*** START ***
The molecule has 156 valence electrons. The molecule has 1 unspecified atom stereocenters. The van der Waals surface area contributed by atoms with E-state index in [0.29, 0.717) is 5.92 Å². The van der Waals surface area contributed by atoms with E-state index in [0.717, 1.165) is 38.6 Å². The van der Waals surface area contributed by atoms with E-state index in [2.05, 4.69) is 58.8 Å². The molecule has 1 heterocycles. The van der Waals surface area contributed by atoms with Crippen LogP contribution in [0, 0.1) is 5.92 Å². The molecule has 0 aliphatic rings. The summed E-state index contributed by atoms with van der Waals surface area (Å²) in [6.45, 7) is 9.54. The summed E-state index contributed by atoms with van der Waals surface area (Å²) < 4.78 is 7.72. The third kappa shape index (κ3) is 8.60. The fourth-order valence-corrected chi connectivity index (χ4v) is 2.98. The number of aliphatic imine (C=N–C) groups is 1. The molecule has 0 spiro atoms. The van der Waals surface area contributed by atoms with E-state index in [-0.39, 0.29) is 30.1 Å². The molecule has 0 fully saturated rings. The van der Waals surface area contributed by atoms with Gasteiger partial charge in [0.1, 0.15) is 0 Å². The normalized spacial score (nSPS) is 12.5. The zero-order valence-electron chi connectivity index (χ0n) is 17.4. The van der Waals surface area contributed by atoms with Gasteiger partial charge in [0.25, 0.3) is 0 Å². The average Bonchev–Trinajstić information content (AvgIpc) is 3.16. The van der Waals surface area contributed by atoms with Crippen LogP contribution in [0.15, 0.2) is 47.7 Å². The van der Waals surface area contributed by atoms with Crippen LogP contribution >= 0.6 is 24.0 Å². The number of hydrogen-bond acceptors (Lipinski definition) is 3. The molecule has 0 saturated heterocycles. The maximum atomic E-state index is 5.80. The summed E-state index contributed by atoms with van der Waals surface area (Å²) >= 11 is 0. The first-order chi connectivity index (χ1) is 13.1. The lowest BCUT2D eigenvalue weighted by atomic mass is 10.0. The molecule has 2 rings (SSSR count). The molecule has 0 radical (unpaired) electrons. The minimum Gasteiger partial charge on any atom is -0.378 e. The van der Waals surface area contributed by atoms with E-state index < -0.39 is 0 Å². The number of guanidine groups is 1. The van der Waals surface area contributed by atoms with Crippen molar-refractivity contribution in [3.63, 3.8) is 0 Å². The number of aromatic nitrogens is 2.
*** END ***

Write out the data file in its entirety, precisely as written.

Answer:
The molecule has 156 valence electrons. The molecule has 1 unspecified atom stereocenters. The van der Waals surface area contributed by atoms with E-state index in [0.29, 0.717) is 5.92 Å². The van der Waals surface area contributed by atoms with E-state index in [0.717, 1.165) is 38.6 Å². The van der Waals surface area contributed by atoms with E-state index in [2.05, 4.69) is 58.8 Å². The molecule has 1 heterocycles. The van der Waals surface area contributed by atoms with Crippen LogP contribution in [0, 0.1) is 5.92 Å². The molecule has 0 aliphatic rings. The summed E-state index contributed by atoms with van der Waals surface area (Å²) in [6.45, 7) is 9.54. The summed E-state index contributed by atoms with van der Waals surface area (Å²) < 4.78 is 7.72. The third kappa shape index (κ3) is 8.60. The fourth-order valence-corrected chi connectivity index (χ4v) is 2.98. The number of aliphatic imine (C=N–C) groups is 1. The molecule has 0 spiro atoms. The van der Waals surface area contributed by atoms with E-state index in [-0.39, 0.29) is 30.1 Å². The molecule has 0 fully saturated rings. The van der Waals surface area contributed by atoms with Gasteiger partial charge in [0.1, 0.15) is 0 Å². The normalized spacial score (nSPS) is 12.5. The zero-order valence-electron chi connectivity index (χ0n) is 17.4. The van der Waals surface area contributed by atoms with Gasteiger partial charge in [0.25, 0.3) is 0 Å². The average Bonchev–Trinajstić information content (AvgIpc) is 3.16. The van der Waals surface area contributed by atoms with Crippen LogP contribution in [0.15, 0.2) is 47.7 Å². The van der Waals surface area contributed by atoms with Crippen LogP contribution >= 0.6 is 24.0 Å². The number of hydrogen-bond acceptors (Lipinski definition) is 3. The molecule has 0 saturated heterocycles. The maximum atomic E-state index is 5.80. The summed E-state index contributed by atoms with van der Waals surface area (Å²) >= 11 is 0. The first-order chi connectivity index (χ1) is 13.1. The lowest BCUT2D eigenvalue weighted by atomic mass is 10.0. The molecule has 2 rings (SSSR count). The molecule has 0 radical (unpaired) electrons. The minimum Gasteiger partial charge on any atom is -0.378 e. The van der Waals surface area contributed by atoms with E-state index < -0.39 is 0 Å². The number of guanidine groups is 1. The van der Waals surface area contributed by atoms with Crippen molar-refractivity contribution in [3.63, 3.8) is 0 Å². The number of aromatic nitrogens is 2.